Spinach tart

Spinach tart (Food styling by Lisa Schumacher, Alex Garcia/Chicago Tribune) (March 23, 2011)

A favored uncle gave us our first subscription to Gourmet magazine in our middle-school years. Photographs of luscious vegetable tarts and rich quiches made our mouths water. We saved up for a set of tart pans. Then we practiced and the family offered opinions.

Decades passed and we forgot about quiche and tarts, while we cooked pasta, made salsas, taught ourselves all manner of Asian cooking and pretty much grilled everything.

A recent trip to Paris woke up our savory tart memories. There, we saw all manner of tony gourmet shops and tiny neighborhood grocers selling stunning savory tarts and quiches. Whole asparagus nestled in egg custard, diced ham and broccoli in a cheesy mix, tender baby artichokes and olives on flaky pastry — the gorgeous assortment tempted.

Back home, re-creating these beauties felt daunting. First, the crust. It needs to be par-baked so the tart sports a flaky, crusty bottom. Second, the richness. Some recipes called for both whole eggs and added yolks in addition to cream.

But we wanted to move these savory treats to less rarified atmosphere, so we gave ourselves permission to use prepared crusts. To reduce the rich egg and cream mixture, we upped the amount of vegetables in the filling and used skim milk in place of cream. The result? A hearty tart with just enough richness to hold together.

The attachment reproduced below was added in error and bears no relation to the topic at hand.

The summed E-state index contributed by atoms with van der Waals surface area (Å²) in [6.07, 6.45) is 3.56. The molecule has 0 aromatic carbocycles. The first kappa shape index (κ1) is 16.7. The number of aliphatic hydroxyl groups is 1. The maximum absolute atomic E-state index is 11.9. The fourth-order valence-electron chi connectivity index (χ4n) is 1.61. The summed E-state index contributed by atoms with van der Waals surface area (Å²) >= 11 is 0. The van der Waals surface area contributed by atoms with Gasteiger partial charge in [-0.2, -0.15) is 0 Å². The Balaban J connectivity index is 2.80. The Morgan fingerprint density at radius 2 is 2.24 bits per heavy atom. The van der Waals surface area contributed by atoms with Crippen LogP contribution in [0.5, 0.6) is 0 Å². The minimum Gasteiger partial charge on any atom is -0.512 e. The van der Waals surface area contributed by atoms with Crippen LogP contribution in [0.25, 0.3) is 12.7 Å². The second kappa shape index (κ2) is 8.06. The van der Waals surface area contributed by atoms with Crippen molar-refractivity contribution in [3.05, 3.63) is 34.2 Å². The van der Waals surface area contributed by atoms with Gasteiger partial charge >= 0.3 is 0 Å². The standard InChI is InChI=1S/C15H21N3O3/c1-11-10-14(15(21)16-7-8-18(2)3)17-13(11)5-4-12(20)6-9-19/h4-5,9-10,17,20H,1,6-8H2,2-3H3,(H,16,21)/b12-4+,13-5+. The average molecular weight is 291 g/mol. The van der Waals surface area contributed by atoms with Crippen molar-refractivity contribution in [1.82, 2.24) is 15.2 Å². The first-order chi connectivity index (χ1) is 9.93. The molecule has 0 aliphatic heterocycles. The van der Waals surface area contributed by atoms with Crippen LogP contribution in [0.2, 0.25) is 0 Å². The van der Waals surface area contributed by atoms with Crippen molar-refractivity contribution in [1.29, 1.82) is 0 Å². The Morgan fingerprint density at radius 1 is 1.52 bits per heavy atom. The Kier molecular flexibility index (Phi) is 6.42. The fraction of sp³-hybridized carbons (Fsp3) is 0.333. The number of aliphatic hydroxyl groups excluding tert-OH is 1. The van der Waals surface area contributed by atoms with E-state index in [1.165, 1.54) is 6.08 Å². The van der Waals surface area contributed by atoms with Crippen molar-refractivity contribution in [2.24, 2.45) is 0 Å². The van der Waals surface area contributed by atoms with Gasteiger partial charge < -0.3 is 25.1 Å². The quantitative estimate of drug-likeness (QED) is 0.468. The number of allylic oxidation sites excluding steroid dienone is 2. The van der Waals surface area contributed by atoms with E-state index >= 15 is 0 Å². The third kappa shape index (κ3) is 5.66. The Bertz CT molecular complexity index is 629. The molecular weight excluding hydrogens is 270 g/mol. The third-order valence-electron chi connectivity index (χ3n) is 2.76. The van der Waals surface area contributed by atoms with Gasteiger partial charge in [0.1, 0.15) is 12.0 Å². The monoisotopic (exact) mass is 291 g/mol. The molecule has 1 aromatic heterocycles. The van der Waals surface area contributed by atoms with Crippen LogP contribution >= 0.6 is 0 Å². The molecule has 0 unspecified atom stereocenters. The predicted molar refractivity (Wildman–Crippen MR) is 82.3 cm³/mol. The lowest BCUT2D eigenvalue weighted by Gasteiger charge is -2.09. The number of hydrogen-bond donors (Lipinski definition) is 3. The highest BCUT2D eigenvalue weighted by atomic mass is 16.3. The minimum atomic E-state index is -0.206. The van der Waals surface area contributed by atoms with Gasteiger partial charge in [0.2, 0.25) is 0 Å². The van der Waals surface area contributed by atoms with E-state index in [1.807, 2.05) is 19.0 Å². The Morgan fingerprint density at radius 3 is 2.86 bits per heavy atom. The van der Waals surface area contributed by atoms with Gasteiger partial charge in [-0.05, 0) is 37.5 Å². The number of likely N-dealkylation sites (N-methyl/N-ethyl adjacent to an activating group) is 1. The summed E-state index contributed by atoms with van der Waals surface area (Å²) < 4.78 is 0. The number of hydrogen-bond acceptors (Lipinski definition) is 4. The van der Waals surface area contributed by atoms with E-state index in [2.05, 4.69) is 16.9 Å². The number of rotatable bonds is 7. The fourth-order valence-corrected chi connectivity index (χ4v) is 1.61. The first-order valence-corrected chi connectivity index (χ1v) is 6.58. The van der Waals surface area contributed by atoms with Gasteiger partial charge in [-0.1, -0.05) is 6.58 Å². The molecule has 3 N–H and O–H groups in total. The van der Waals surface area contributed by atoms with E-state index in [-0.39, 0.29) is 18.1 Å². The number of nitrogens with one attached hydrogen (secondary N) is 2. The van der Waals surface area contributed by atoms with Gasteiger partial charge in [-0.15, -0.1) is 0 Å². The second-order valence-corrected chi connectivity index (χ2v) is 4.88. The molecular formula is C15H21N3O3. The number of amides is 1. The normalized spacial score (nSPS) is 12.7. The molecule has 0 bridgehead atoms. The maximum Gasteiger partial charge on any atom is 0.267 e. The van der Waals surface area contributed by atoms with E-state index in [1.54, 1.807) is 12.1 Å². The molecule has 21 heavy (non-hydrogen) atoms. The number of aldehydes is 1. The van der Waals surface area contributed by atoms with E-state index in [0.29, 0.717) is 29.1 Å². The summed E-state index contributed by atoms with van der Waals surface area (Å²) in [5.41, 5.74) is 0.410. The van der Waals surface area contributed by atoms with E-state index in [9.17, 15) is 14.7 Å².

Almost any cooked vegetable works in a savory tart. Here we offer a sauteed spinach and red pepper version and another with corn and poblano chilies.

Serve with a mixed green salad and French bread. Then, pour a glass of wine and dream of traveling — or at least a picnic in the sunshine.


The method

To make the preparation less daunting, and to work in advance, break it down into four easy segments:

1. Par-bake the shell.

2. Prepare a generous cup of cooked seasoned vegetables.

3. Shred 1 cup of melting cheese.

4. Add seasoned eggs and bake.

Tips and touches

An 8- or 9-inch pie pan can be substituted for the tart pan.

For par-baking, use parchment or foil and inexpensive dried beans to line the tart shell; this prevents bubbling. The beans can be used again (after they are cool, store them in a labeled bag.)

Par-baked tart shells can be frozen up to several weeks; thaw at room temperature before filling.

Vary the shredded cheese to taste, for example, try smoked cheese with roasted vegetables, Swiss or gruyere with leafy greens, sharp Cheddar with ham.